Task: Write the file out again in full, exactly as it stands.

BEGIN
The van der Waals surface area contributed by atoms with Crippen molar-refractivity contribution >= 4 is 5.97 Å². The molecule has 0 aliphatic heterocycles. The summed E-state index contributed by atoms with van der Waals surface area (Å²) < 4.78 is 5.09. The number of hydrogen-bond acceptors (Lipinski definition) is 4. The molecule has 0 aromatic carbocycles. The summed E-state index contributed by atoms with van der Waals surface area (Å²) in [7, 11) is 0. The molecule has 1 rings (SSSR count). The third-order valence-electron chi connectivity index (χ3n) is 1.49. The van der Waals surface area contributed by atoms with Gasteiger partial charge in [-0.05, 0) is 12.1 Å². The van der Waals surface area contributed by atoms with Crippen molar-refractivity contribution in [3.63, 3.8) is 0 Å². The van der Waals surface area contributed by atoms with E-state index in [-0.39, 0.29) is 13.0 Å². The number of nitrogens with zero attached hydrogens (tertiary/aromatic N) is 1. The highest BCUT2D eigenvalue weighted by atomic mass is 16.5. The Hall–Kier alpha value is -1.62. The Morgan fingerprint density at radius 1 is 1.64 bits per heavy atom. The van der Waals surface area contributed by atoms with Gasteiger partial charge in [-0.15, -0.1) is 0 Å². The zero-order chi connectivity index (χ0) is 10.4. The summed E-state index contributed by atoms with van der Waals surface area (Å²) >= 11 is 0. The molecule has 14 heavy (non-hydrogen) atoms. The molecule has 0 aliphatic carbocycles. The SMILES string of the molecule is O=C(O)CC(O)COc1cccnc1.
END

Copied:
The van der Waals surface area contributed by atoms with Crippen molar-refractivity contribution >= 4 is 5.97 Å². The molecule has 0 aliphatic heterocycles. The summed E-state index contributed by atoms with van der Waals surface area (Å²) < 4.78 is 5.09. The number of hydrogen-bond acceptors (Lipinski definition) is 4. The molecule has 0 aromatic carbocycles. The summed E-state index contributed by atoms with van der Waals surface area (Å²) in [7, 11) is 0. The molecule has 1 rings (SSSR count). The third-order valence-electron chi connectivity index (χ3n) is 1.49. The van der Waals surface area contributed by atoms with Gasteiger partial charge in [-0.05, 0) is 12.1 Å². The van der Waals surface area contributed by atoms with Crippen molar-refractivity contribution in [3.63, 3.8) is 0 Å². The van der Waals surface area contributed by atoms with E-state index in [-0.39, 0.29) is 13.0 Å². The number of nitrogens with zero attached hydrogens (tertiary/aromatic N) is 1. The highest BCUT2D eigenvalue weighted by atomic mass is 16.5. The Hall–Kier alpha value is -1.62. The Morgan fingerprint density at radius 1 is 1.64 bits per heavy atom. The van der Waals surface area contributed by atoms with Gasteiger partial charge in [-0.15, -0.1) is 0 Å². The zero-order chi connectivity index (χ0) is 10.4. The summed E-state index contributed by atoms with van der Waals surface area (Å²) >= 11 is 0. The molecule has 14 heavy (non-hydrogen) atoms. The molecule has 0 aliphatic carbocycles. The SMILES string of the molecule is O=C(O)CC(O)COc1cccnc1.